“Oh, this is great!” Scott broke in belligerently from the door. Neither of them had heard the door open. “So, is there enough guilt for everyone?”



“Just what have you been telling him?” Scott demanded of Tony.

“Nothing he didn’t ask about,” Tony told him defensively.

Scott walked into the room and over to the bed. He moved the cloth from his brother’s head and felt his forehead, frowning. There was little room left to doubt that they were going to be fighting a serious fever. Johnny’s face was a little flushed and his eyes were brighter than they should be. That alone was enough to tell him that his temperature had gone up since he had last been with him.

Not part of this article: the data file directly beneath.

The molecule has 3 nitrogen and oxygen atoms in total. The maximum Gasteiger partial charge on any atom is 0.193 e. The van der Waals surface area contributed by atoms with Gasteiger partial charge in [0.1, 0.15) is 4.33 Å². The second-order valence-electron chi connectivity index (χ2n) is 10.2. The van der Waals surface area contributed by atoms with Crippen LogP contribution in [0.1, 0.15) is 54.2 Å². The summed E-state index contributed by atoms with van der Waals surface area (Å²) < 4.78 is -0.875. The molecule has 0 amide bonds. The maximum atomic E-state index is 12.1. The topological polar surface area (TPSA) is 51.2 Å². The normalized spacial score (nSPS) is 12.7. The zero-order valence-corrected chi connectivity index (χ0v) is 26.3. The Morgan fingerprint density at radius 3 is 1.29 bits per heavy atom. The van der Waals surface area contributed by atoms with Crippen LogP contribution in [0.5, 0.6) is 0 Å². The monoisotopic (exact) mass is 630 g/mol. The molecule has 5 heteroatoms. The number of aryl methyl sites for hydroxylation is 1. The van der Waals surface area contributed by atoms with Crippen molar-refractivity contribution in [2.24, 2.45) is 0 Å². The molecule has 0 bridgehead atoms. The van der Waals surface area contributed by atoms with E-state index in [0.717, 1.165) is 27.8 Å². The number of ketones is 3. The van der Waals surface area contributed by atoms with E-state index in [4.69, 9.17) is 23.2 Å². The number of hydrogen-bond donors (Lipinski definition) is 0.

“Before we go any further,” Scott said rigidly. “You, Johnny, are in no way responsible for any anxiety I might have had over your health. If I choose to worry about you, that’s my concern. You didn’t get yourself shot on purpose. Did you?”

Johnny’s eyes had lit up watching his brother’s performance. He tried his best to keep from grinning.

“No, sir,” he answered contritely, dropping his eyes.

Scott looked away from Johnny towards Tony. “And you, Tony, you are not responsible for Johnny getting hurt any more than he is. You didn’t send him out to get shot, in your place or otherwise. None of us knew that someone would be trying to kill you when we got here, and you sure didn’t plan on it. I didn’t think anything of Johnny riding a black horse, any more than you did. Is that right?”

Tony looked towards Johnny. Johnny caught the wicked glint in his eyes and saw the man struggling to keep the grin off his face. He, too, fought the urge to burst out laughing and finally replied, also contritely, “Yes, sir.”